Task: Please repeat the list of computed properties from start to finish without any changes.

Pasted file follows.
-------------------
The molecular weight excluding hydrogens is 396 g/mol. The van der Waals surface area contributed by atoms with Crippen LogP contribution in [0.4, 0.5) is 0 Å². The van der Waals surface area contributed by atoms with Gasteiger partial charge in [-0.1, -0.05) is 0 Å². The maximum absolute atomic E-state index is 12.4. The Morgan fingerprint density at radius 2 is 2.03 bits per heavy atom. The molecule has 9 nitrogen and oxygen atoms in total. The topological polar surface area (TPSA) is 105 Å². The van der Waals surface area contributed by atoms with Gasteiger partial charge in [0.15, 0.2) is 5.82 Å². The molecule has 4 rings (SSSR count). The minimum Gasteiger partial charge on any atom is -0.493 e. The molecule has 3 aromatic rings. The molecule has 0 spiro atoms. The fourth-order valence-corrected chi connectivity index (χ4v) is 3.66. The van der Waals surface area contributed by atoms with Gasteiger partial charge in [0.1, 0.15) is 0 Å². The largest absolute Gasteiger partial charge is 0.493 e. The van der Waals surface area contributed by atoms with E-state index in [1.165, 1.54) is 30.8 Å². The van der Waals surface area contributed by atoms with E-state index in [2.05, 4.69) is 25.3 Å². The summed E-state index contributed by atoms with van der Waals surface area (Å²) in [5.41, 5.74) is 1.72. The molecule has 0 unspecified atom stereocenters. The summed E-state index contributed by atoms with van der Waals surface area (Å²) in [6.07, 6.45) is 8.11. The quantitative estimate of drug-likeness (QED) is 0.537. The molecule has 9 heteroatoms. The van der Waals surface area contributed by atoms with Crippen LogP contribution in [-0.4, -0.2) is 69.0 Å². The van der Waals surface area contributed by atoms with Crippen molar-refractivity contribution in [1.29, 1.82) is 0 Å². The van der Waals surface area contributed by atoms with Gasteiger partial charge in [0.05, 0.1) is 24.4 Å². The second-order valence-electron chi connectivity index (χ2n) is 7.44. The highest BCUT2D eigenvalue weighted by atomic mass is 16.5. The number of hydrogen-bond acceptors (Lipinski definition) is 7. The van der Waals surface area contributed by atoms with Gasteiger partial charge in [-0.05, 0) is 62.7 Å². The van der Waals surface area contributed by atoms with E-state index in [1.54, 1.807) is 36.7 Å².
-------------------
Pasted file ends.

The molecular weight excluding hydrogens is 396 g/mol. The van der Waals surface area contributed by atoms with Crippen LogP contribution in [0.4, 0.5) is 0 Å². The van der Waals surface area contributed by atoms with Gasteiger partial charge in [-0.1, -0.05) is 0 Å². The maximum absolute atomic E-state index is 12.4. The Morgan fingerprint density at radius 2 is 2.03 bits per heavy atom. The molecule has 9 nitrogen and oxygen atoms in total. The topological polar surface area (TPSA) is 105 Å². The van der Waals surface area contributed by atoms with Gasteiger partial charge in [0.15, 0.2) is 5.82 Å². The molecule has 4 rings (SSSR count). The minimum Gasteiger partial charge on any atom is -0.493 e. The molecule has 3 aromatic rings. The molecule has 0 spiro atoms. The fourth-order valence-corrected chi connectivity index (χ4v) is 3.66. The van der Waals surface area contributed by atoms with Gasteiger partial charge in [0.1, 0.15) is 0 Å². The largest absolute Gasteiger partial charge is 0.493 e. The van der Waals surface area contributed by atoms with E-state index in [1.165, 1.54) is 30.8 Å². The van der Waals surface area contributed by atoms with E-state index in [2.05, 4.69) is 25.3 Å². The summed E-state index contributed by atoms with van der Waals surface area (Å²) in [5.41, 5.74) is 1.72. The molecule has 0 unspecified atom stereocenters. The summed E-state index contributed by atoms with van der Waals surface area (Å²) in [6.07, 6.45) is 8.11. The quantitative estimate of drug-likeness (QED) is 0.537. The molecule has 9 heteroatoms. The van der Waals surface area contributed by atoms with Crippen LogP contribution in [-0.4, -0.2) is 69.0 Å². The van der Waals surface area contributed by atoms with Crippen molar-refractivity contribution in [1.29, 1.82) is 0 Å². The van der Waals surface area contributed by atoms with Gasteiger partial charge in [0.05, 0.1) is 24.4 Å². The second-order valence-electron chi connectivity index (χ2n) is 7.44. The highest BCUT2D eigenvalue weighted by atomic mass is 16.5. The number of hydrogen-bond acceptors (Lipinski definition) is 7. The van der Waals surface area contributed by atoms with Gasteiger partial charge in [-0.05, 0) is 62.7 Å². The van der Waals surface area contributed by atoms with E-state index in [1.54, 1.807) is 36.7 Å².